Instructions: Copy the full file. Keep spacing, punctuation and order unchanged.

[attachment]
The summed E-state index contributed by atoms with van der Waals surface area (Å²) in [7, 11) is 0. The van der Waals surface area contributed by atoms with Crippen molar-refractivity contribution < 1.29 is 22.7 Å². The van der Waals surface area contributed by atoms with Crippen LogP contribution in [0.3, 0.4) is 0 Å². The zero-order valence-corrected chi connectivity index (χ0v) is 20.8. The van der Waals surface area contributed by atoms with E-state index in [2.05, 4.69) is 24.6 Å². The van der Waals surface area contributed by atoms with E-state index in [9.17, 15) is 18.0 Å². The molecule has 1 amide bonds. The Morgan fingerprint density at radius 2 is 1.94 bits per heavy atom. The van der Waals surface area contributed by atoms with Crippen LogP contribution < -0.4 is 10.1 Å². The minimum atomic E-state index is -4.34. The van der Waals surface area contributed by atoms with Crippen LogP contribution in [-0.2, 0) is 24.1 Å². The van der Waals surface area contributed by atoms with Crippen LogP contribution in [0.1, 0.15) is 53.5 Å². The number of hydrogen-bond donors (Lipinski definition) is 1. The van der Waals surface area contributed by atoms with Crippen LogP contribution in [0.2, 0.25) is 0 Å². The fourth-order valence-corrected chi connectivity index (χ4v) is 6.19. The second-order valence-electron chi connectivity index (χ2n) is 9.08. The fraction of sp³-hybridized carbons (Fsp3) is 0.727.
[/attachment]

The summed E-state index contributed by atoms with van der Waals surface area (Å²) in [7, 11) is 0. The van der Waals surface area contributed by atoms with Crippen molar-refractivity contribution < 1.29 is 22.7 Å². The van der Waals surface area contributed by atoms with Crippen LogP contribution in [0.3, 0.4) is 0 Å². The zero-order valence-corrected chi connectivity index (χ0v) is 20.8. The van der Waals surface area contributed by atoms with E-state index in [2.05, 4.69) is 24.6 Å². The van der Waals surface area contributed by atoms with E-state index in [9.17, 15) is 18.0 Å². The molecule has 1 amide bonds. The Morgan fingerprint density at radius 2 is 1.94 bits per heavy atom. The van der Waals surface area contributed by atoms with Crippen LogP contribution < -0.4 is 10.1 Å². The minimum atomic E-state index is -4.34. The van der Waals surface area contributed by atoms with Crippen LogP contribution in [-0.2, 0) is 24.1 Å². The van der Waals surface area contributed by atoms with Crippen LogP contribution in [0.1, 0.15) is 53.5 Å². The number of hydrogen-bond donors (Lipinski definition) is 1. The van der Waals surface area contributed by atoms with Crippen LogP contribution in [0.2, 0.25) is 0 Å². The fourth-order valence-corrected chi connectivity index (χ4v) is 6.19. The second-order valence-electron chi connectivity index (χ2n) is 9.08. The fraction of sp³-hybridized carbons (Fsp3) is 0.727.